If you are a grandparent seeking the legal right to visit your grandchildren, you likely know that Indiana grants you the option to petition for visitation. There are several different factors that may affect a court's ruling on your petition. For example, if you are a paternal grandparent to a child born out of wedlock, a court usually cannot grant you visitation rights without your son establishing paternity of the child. If a court grants you visitation rights, there may be changes to your situation if someone adopts the child.
According to state law as listed on the website of the Indiana General Assembly, adoption may have an effect on your visitation rights as a grandparent. Your established visitation rights may survive if a stepparent adopts the child. Additionally, visitation rights may survive your grandchild's adoption by a biological relative, such as a grandparent, niece, nephew, sibling, uncle or aunt. However, if a person without a biological relationship to your grandchild adopts him or her, your visitation rights may change.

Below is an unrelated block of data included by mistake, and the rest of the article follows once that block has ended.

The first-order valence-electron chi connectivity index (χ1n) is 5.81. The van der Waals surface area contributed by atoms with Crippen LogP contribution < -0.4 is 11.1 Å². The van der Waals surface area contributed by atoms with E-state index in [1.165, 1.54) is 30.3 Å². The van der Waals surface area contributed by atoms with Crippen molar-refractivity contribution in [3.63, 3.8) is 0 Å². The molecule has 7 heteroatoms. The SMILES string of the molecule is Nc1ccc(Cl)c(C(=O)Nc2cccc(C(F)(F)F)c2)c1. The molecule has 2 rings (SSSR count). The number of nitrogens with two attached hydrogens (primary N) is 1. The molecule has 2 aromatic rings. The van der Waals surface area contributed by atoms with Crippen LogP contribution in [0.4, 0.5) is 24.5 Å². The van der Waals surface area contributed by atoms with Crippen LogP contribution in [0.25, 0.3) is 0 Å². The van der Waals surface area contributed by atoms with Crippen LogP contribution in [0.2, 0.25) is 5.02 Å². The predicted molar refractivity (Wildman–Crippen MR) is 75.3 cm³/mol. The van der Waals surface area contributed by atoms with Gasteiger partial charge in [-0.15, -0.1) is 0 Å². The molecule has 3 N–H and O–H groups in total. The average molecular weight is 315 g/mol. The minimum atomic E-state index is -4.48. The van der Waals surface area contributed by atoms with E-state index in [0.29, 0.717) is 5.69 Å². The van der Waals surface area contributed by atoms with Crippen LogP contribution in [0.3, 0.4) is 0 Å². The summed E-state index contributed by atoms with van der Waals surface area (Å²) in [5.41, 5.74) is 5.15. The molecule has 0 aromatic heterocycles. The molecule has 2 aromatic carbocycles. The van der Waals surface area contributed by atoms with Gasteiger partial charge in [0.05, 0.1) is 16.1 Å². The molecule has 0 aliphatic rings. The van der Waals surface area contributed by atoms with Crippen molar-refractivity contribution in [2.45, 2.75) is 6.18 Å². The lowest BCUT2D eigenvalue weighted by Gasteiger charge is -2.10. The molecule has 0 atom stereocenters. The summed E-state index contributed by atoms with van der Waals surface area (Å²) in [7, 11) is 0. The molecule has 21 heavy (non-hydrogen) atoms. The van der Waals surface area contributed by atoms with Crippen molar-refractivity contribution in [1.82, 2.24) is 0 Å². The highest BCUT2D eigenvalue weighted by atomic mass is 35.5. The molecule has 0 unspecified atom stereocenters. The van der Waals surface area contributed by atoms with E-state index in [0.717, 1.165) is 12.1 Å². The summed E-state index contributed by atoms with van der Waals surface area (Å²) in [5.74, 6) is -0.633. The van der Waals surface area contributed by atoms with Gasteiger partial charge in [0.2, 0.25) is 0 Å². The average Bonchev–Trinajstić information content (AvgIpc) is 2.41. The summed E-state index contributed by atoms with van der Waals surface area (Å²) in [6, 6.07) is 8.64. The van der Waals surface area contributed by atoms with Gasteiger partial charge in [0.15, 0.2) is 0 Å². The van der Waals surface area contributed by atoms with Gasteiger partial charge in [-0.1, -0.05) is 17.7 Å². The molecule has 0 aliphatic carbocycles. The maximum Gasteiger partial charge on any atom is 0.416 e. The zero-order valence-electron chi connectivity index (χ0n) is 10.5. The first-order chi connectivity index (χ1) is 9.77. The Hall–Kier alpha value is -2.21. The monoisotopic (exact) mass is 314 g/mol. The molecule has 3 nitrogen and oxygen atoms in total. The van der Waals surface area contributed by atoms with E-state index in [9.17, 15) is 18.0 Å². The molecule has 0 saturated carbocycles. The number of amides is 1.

Establishing the right to visit your grandchildren may be a complex process even without an event such as an adoption. It is often best to start by talking to the child's parents and/or primary caregivers and asking them to allow you to visit. If this does not work, you may want to petition a court for visitation rights. According to the law, the court may grant you visitation rights if it determines that action is in the child's best interest. When deciding on visitation rights, a court may consider whether you have made attempts to have contact with your grandchild.
This information on grandparents' visitation rights is intended for educational purposes and should not be interpreted as legal advice.